Executive Order Addresses Foreign Threats to U.S. Information and Communications Technology and Services Systems

On May 15, 2019, President Donald Trump signed Executive Order 13873, “Securing the Information and Communications Technology and Services Supply Chain” (Federal Register Vol. 84. No. 96, page 22689-92).

Supported by various laws and regulations, the president determined that the United States’ information communication technology systems are increasingly under threat from “foreign adversaries,” defined as “any foreign government or foreign non-government person engaged in a long-term pattern or serious instances of conduct significantly adverse to the national security of the United States or security and safety of United States persons.” These systems and services are targets for “malicious cyber-enabled actions, including economic and industrial espionage” as they “store and communicate vast amounts of sensitive information, facilitate the digital economy, and support critical infrastructure and vital emergency services.”

To read the full text of this Duane Morris Alert, please visit the firm website.

The Federal Government Seeks to Get Hip to Artificial Intelligence

Are the robots going to take over the world?! There is no question that artificial intelligence is finding its way into our everyday lives. Some people love interacting with Alexa as part of their daily activities. Others worry about the loss of autonomy and privacy that accompanies the burgeoning AI world, and some dread that someday humans may become secondary to the artificial intelligence we have created. The AI train already is leaving the station, and before it gets too far down the tracks, what is the federal government doing in terms of potential regulation?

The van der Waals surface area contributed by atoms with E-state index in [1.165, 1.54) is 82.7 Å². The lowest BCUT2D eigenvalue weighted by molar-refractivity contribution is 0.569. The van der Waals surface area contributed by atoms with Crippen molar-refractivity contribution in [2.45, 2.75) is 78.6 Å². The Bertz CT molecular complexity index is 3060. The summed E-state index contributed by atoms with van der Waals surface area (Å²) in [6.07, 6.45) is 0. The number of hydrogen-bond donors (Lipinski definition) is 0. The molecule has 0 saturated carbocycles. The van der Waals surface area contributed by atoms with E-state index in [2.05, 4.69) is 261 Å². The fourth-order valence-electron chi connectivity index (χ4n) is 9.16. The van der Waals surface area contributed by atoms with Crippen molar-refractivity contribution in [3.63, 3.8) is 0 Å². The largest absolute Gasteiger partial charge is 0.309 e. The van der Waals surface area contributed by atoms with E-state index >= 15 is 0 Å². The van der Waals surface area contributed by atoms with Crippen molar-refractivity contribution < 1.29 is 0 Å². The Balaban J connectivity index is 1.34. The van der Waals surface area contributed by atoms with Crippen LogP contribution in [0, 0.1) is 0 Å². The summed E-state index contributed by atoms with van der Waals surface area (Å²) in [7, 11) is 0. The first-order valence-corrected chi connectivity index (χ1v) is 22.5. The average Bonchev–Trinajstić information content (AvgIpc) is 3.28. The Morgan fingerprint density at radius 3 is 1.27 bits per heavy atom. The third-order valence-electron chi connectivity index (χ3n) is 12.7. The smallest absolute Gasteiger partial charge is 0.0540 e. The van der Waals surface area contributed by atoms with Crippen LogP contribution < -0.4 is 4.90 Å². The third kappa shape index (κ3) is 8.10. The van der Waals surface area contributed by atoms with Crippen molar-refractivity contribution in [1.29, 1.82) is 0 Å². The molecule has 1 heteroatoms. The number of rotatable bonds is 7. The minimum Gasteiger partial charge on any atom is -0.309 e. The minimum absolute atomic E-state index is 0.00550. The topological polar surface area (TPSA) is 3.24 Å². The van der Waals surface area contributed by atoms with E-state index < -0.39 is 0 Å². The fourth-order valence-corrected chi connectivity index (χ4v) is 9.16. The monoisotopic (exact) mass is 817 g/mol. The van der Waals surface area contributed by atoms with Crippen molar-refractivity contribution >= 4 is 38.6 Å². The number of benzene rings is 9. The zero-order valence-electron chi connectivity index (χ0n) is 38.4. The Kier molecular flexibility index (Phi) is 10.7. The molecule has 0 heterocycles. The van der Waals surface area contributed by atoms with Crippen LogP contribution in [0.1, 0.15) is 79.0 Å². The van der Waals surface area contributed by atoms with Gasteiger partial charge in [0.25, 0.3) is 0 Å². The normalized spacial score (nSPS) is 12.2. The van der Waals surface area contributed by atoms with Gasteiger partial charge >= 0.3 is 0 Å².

In a time of deep partisan divide in which Republicans and Democrats in Congress disagree on practically everything, a bipartisan group of legislators has reintroduced a bill to accelerate the adoption of artificial intelligence in the federal government. Continue reading The Federal Government Seeks to Get Hip to Artificial Intelligence